At Blue Note Jazz Club – Shows at 8PM & 10:30PM (Doors at 6PM & 9:45PM)
Jazz pianist McCoy Tyner is widely considered one of the finest and most influential pianists in jazz history. His signature booming left-hand and fleeting right created a unique sound that can be heard on his recordings as a sideman with the John Coltrane Quartet in the 1960s and on his 80-plus albums as a leader. Tyner’s most recent project for McCoy Tyner Music/Half Note Records is his first solo effort in almost a decade titled Solo: Live From San Francisco. The release is the third for his label and features eleven solo vignettes recorded at the Herbst Theater in 2007.
Tyner’s blues based piano style, replete with sophisticated chords and an explosively percussive left hand has transcended conventional styles to become one of the most identifiable sounds in improvised music. His harmonic contributions and dramatic rhythmic devices form the vocabulary of a majority of jazz pianists.
Born in 1938 in Philadelphia, he became a part of the fertile jazz and R&B scene of the early ‘50s. His parents imbued him with a love for music from an early age. His mother encouraged him to explore his musical interests through formal training.
At 17 he began a career-changing relationship with Miles Davis’ sideman saxophonist John Coltrane. After Coltrane left Davis’ band, Tyner joined Coltrane for the classic album My Favorite Things (1960), and remained at the core of what became one of the most seminal groups in jazz history, The John Coltrane Quartet. The band, which also included drummer Elvin Jones and bassist Jimmy Garrison, had an extraordinary chemistry, fostered in part by Tyner’s almost familial relationship with Coltrane.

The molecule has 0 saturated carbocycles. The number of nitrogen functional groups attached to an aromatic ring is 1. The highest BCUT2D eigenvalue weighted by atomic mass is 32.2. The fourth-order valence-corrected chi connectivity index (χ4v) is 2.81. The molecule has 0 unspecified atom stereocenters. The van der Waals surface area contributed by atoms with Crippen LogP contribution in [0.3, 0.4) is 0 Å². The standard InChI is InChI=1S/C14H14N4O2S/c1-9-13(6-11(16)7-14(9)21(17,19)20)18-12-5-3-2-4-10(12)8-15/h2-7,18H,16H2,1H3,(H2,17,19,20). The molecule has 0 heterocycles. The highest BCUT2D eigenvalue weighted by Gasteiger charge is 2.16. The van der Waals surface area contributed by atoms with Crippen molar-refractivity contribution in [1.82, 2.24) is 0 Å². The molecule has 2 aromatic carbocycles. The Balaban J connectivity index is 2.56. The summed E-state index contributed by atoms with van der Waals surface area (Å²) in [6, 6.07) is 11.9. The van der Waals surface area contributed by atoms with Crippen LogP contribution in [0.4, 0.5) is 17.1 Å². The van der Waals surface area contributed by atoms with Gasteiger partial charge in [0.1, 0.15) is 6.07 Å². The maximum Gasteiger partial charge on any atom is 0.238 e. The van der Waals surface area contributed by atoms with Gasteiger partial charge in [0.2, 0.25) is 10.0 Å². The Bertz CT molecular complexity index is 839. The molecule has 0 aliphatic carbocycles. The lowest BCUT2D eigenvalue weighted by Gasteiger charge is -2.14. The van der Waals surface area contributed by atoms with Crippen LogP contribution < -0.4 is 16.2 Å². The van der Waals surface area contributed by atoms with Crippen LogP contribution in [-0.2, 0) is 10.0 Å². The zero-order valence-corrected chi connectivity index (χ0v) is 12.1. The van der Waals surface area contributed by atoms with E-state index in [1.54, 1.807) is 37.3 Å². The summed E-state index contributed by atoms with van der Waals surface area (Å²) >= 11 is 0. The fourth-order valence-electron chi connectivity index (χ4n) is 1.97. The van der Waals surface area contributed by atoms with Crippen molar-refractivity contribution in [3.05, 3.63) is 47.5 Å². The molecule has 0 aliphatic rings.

Tyner has always expanded his vision of the musical landscape and incorporated new elements, whether from distant continents or diverse musical influences. More recently he has arranged for big bands, employed string arrangements, and even reinterpreted popular music. Today, Tyner has released nearly 80 albums under his name, earned four Grammys and was awarded Jazz Master from the National Endowment for the Arts in 2002. He continues to leave his mark on generations of improvisers, and yet remains a disarmingly modest and spiritually directed man.